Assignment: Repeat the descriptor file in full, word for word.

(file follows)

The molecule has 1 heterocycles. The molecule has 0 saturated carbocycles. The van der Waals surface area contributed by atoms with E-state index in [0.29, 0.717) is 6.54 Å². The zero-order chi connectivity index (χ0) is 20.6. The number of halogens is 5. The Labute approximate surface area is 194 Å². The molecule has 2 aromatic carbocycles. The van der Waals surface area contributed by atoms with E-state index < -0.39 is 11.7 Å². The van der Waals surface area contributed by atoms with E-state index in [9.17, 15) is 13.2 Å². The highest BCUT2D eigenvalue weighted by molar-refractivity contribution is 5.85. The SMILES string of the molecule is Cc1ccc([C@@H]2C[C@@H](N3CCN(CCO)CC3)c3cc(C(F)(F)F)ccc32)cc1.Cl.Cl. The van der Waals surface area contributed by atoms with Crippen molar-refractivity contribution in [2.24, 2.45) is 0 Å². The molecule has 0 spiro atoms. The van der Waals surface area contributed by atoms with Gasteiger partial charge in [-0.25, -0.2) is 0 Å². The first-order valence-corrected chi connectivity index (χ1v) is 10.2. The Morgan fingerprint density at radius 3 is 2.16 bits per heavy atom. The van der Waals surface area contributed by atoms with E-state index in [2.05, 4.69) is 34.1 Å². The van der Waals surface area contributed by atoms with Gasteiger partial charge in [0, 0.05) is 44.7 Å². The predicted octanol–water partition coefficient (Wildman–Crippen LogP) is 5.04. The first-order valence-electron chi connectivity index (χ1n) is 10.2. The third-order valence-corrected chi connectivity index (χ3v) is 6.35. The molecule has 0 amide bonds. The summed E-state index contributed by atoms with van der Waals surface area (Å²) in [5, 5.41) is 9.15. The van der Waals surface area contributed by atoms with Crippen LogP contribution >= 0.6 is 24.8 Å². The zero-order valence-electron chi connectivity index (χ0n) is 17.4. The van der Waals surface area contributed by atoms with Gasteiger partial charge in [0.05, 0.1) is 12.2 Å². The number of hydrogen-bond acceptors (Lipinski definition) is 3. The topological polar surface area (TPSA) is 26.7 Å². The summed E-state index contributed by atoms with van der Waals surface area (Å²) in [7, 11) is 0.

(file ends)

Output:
The molecule has 1 heterocycles. The molecule has 0 saturated carbocycles. The van der Waals surface area contributed by atoms with E-state index in [0.29, 0.717) is 6.54 Å². The zero-order chi connectivity index (χ0) is 20.6. The number of halogens is 5. The Labute approximate surface area is 194 Å². The molecule has 2 aromatic carbocycles. The van der Waals surface area contributed by atoms with E-state index < -0.39 is 11.7 Å². The van der Waals surface area contributed by atoms with E-state index in [9.17, 15) is 13.2 Å². The highest BCUT2D eigenvalue weighted by molar-refractivity contribution is 5.85. The SMILES string of the molecule is Cc1ccc([C@@H]2C[C@@H](N3CCN(CCO)CC3)c3cc(C(F)(F)F)ccc32)cc1.Cl.Cl. The van der Waals surface area contributed by atoms with Crippen molar-refractivity contribution in [2.24, 2.45) is 0 Å². The molecule has 0 spiro atoms. The van der Waals surface area contributed by atoms with Gasteiger partial charge in [-0.25, -0.2) is 0 Å². The first-order valence-corrected chi connectivity index (χ1v) is 10.2. The Morgan fingerprint density at radius 3 is 2.16 bits per heavy atom. The van der Waals surface area contributed by atoms with E-state index in [2.05, 4.69) is 34.1 Å². The van der Waals surface area contributed by atoms with Gasteiger partial charge in [0, 0.05) is 44.7 Å². The predicted octanol–water partition coefficient (Wildman–Crippen LogP) is 5.04. The first-order valence-electron chi connectivity index (χ1n) is 10.2. The third-order valence-corrected chi connectivity index (χ3v) is 6.35. The molecule has 0 amide bonds. The summed E-state index contributed by atoms with van der Waals surface area (Å²) in [5, 5.41) is 9.15. The van der Waals surface area contributed by atoms with Crippen LogP contribution >= 0.6 is 24.8 Å². The zero-order valence-electron chi connectivity index (χ0n) is 17.4. The van der Waals surface area contributed by atoms with Gasteiger partial charge in [0.05, 0.1) is 12.2 Å². The number of hydrogen-bond acceptors (Lipinski definition) is 3. The topological polar surface area (TPSA) is 26.7 Å². The summed E-state index contributed by atoms with van der Waals surface area (Å²) in [7, 11) is 0.